In the past, the US Nuclear Regulatory Commission (NRC) has typically regulated the use of nuclear structural materials on a deterministic basis. Safety factors, margins, and conservatisms were used to account for model and input uncertainty. However, in the mid-1990s, the NRC issued a policy statement that encouraged the use of Probabilistic Risk Assessments (PRA) to improve safety decision making and improve regulatory efficiency. Since that time, the NRC has made progress in its efforts to implement risk-informed and performance-based approaches into its regulation and continues to revisit and update the approaches on a regular basis.
A major component to the overall safety of nuclear structures is the fracture behavior of the materials. Consensus codes and standards responsible for the design and analysis of such structures, such as ASME Boiler and Pressure Vessel code, typically rely on conservative fracture models with applied safety factors and conservative bounding inputs to account for the numerous uncertainties that may be present. Improving the reliability of such models by truly understanding the impacts of the assumptions and uncertainties becomes difficult because of the conservative nature of the models and inputs and the inadequate documentation of the basis for safety factors.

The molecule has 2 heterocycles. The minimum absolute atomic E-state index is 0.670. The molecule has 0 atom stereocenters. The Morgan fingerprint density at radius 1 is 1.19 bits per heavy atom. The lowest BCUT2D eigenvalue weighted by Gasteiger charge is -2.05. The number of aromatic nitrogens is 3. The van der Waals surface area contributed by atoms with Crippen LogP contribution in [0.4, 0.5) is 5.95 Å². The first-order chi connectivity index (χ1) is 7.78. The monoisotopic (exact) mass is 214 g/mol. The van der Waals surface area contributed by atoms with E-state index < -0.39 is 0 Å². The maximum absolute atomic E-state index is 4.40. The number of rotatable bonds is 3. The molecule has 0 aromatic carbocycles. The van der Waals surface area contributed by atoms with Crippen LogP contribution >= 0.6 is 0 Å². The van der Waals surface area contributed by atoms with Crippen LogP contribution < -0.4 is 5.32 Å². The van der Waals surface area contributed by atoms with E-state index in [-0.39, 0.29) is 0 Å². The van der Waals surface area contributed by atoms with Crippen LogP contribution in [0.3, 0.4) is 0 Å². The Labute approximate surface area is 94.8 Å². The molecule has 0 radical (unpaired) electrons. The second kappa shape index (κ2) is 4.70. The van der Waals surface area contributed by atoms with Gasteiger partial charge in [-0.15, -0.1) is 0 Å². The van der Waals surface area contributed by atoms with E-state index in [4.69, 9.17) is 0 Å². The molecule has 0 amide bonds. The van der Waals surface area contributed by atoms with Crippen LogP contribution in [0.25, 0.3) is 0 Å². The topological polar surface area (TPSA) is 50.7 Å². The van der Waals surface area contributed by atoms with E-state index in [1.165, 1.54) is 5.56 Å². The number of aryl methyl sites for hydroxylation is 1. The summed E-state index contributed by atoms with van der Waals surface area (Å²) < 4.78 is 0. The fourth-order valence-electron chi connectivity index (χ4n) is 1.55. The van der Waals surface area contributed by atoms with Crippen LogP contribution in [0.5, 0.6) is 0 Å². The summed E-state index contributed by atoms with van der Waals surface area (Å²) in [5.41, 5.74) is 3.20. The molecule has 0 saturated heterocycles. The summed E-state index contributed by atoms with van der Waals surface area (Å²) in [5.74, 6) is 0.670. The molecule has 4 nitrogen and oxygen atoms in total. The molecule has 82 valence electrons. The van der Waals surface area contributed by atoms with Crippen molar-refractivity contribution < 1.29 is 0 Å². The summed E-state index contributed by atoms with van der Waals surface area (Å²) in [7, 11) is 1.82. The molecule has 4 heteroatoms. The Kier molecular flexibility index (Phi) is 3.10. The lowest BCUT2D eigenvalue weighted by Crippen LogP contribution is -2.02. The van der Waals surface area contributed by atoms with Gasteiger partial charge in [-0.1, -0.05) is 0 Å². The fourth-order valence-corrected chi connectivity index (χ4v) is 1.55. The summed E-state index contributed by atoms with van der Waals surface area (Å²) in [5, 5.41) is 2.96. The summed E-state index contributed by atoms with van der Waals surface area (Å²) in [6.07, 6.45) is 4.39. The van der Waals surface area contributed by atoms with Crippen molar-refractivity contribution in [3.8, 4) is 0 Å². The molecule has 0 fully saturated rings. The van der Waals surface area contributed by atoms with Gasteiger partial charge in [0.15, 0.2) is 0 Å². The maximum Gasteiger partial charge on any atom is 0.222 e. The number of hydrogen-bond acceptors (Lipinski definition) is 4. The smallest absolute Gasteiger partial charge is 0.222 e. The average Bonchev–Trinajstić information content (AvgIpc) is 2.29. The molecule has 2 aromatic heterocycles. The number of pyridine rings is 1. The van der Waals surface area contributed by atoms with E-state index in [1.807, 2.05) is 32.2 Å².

As a subset of PRA, probabilistic fracture mechanics (PFM) is an analysis technique that allows greater insight into the structural integrity of components than similar deterministic analyses. PFM allows the direct representation of uncertainties through the use of best-estimate models and distributed inputs. This analysis methodology permits determination of the direct impact of uncertainties on the results, which gives the user the ability to determine and possibly refine the specific drivers to the problem. However, PFM analyses can be more complicated and difficult to conduct than deterministic analyses. Determining validated best-estimate models, developing input distributions with limited data, characterizing and propagating input and model uncertainty, and understanding the impacts of problem assumptions on the adequacy of the results, can complicate the development and approval of PFM analyses in a regulatory application.
This paper provides some thoughts on how to improve confidence in structural analyses performed using PFM, by focusing on topics such as solution convergence, input distribution determination, uncertainty analyses, sensitivity analyses (to determine impact of uncertainties on result) and sensitivity studies (to determine impact of mean values on the results). By determining the main drivers to the probabilistic results and investigating the impacts of the assumption made to develop those drivers, the confidence in the overall results can be greatly improved.